There is now no doubt, Beauty Generation is one of the best horses on the planet.

With the eyes of the world watching, John Moore’s superstar produced the performance of the day, running his Longines Hong Kong Mile rivals ragged to cement his status as the territory’s finest – and the trainer is hoping he can now showcase him across the globe.

Beauty Generation jumped a $1.5 favourite, but carrying the weight of expectation proved not to be an issue, with top jockey Zac Purton remaining calm under early pressure before coming away to win untouched.

Starting from barrier 12, the six-year-old worked forward but a host of challengers pushed up underneath him early, forcing him to do some extra work to find the lead just before the turn.

But once he got there, the reigning Horse of the Year did what he does best, kicking clear at the top of the straight and breaking his rivals’ hearts.

What the jockeys said after Beauty Generation won the Hong Kong Mile

When it became clear nothing would get near Beauty Generation, the packed crowd unleashed a massive roar and Purton enjoyed the moment, easing down the last 50 metres and giving the horse a big pat.

Japanese raider Vivlos, having her final start before heading to the breeding barn, was the best of the rest finishing three lengths away, while Caspar Fownes’ Southern Legend held on for third.

But the margins were irrelevant – it was the manner of the victory that left Sha Tin buzzing.

“That’s what we all hoped we would see today,” Purton said.

“I’m just happy for the horse that he’s come out and produced it on a big stage. He showed everyone how brutally good he can be.

“He’s got a really high cruising speed – he’s very comfortable rolling along at that speed and then he can kick off it.

“So for the horses back in the field, they are already struggling to go with the pace and then they’ve got to try to reel him in – it’s not an easy thing to do.”

There had been whispers about Beauty Generation’s condition earlier in the week, but Purton revealed a final piece of work on Saturday morning put his mind at ease.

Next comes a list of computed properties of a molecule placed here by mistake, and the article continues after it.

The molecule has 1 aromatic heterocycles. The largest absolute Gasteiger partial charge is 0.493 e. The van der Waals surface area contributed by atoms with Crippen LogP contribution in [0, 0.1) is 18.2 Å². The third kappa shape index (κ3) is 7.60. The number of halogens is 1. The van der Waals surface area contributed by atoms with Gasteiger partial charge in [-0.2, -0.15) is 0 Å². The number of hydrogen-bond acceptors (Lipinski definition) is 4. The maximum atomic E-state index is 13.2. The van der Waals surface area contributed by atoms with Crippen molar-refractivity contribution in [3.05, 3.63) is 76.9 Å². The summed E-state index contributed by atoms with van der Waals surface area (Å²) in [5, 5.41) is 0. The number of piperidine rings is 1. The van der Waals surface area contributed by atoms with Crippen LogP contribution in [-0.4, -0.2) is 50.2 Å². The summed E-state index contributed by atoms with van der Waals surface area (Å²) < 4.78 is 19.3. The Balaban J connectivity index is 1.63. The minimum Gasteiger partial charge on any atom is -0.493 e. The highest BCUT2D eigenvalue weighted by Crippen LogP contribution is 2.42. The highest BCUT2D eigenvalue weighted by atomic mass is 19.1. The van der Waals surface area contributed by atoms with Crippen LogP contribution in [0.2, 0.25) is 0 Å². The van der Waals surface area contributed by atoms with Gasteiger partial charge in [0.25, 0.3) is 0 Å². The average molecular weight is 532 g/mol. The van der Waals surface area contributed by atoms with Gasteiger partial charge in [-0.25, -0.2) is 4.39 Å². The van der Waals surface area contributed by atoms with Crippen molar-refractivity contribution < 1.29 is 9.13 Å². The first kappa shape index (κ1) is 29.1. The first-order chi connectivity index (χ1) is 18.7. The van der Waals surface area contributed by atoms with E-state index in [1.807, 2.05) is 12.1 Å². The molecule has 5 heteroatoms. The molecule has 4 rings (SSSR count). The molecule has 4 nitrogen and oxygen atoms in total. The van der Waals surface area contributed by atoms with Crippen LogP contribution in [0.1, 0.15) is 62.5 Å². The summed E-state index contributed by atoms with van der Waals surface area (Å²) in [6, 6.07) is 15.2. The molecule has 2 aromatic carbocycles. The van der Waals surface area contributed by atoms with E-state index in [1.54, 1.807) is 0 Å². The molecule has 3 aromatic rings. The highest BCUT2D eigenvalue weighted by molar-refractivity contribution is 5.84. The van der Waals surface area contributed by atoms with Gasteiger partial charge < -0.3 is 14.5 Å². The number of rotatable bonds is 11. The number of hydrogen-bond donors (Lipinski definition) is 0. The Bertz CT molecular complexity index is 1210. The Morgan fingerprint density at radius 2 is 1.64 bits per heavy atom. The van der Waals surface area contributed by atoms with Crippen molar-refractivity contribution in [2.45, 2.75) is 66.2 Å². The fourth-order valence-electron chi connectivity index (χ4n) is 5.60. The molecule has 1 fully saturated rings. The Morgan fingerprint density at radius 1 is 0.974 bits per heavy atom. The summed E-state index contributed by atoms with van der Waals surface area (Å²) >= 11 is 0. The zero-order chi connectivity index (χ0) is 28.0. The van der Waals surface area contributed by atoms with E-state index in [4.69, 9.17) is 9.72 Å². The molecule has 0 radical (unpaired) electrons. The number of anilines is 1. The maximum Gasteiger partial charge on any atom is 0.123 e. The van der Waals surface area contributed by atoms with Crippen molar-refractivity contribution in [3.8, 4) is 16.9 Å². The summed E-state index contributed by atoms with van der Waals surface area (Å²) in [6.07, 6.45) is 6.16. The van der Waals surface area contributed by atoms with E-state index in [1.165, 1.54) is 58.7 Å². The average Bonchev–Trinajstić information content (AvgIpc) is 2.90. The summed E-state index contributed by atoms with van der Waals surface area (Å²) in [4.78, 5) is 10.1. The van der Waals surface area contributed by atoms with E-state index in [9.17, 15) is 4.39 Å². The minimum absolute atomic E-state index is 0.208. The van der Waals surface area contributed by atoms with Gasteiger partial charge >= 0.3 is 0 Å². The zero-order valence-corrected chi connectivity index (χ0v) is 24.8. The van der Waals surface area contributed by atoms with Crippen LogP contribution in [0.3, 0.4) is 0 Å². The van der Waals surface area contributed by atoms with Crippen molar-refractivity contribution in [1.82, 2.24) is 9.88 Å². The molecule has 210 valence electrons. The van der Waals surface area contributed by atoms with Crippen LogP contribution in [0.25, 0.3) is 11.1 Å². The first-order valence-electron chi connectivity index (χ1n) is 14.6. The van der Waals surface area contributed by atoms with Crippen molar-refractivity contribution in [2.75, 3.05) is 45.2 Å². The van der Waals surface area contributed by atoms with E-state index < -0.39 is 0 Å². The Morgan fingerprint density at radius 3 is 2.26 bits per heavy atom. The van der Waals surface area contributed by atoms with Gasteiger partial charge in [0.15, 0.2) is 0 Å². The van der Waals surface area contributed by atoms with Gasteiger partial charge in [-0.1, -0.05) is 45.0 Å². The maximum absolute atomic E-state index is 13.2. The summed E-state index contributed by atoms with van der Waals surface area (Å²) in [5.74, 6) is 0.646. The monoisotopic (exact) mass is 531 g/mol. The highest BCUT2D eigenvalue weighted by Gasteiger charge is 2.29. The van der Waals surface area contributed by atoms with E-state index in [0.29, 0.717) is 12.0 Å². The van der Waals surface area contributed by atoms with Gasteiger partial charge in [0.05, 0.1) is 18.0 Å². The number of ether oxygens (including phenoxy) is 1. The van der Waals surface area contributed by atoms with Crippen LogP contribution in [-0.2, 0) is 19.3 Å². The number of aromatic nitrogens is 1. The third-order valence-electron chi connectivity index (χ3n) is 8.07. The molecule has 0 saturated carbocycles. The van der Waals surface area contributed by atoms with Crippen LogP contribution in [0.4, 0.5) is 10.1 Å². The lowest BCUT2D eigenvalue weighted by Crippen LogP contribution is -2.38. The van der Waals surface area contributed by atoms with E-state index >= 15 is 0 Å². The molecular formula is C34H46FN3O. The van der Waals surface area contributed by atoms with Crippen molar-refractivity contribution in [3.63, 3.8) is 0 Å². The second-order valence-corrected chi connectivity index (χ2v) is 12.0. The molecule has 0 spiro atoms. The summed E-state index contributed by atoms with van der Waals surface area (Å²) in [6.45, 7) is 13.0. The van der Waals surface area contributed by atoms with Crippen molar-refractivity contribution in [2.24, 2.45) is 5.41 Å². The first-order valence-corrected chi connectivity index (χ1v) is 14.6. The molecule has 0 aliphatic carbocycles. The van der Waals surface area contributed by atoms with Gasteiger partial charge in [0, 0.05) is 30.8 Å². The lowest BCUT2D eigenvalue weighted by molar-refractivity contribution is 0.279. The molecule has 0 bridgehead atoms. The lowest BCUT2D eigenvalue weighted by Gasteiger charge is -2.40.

“John asked me to specifically come in [Saturday] morning and give him a canter on the big track and when I got off him I thought ‘they’re not going to beat him’, so I slept pretty well,” he said.

Moore has built a reputation as the best big-race trainer in Hong Kong and even he was caught up in the moment.

“That’s the most impressive [winner I’ve had in Hong Kong] – by far,” he said.

“What he did today, he was taken on inside – he had to do it the hard way as far as I was concerned. He wasn’t even hit – he did it facile.

“He’s just lived up to expectations. There were a lot detractors out there saying he’s this and he’s that, but now those detractors have to say he’s a champion.

“I need to be pinched I think, to take in what’s happened.”

Beauty Generation holds the title – undisputed – as the best horse in the Hong Kong and now Moore wants to take on the world.

“He needs to go away to make him a global great, so from that point of view I will be speaking to the [owners] about going to Dubai. That would be my preference,” he said.

“If we are going to prove him, we have to do it on the world stage. We have done it here on the home ground.”

Of the others, 2016 champion Beauty Only put in an eye-catching run to finish fourth after blowing the start, while second favourite, Yasutoshi Ikee’s Persian Knight, came fifth.

But the Group One will only ever be remembered for Beauty Generation’s performance – one that goes down among the best in Hong Kong International Races history.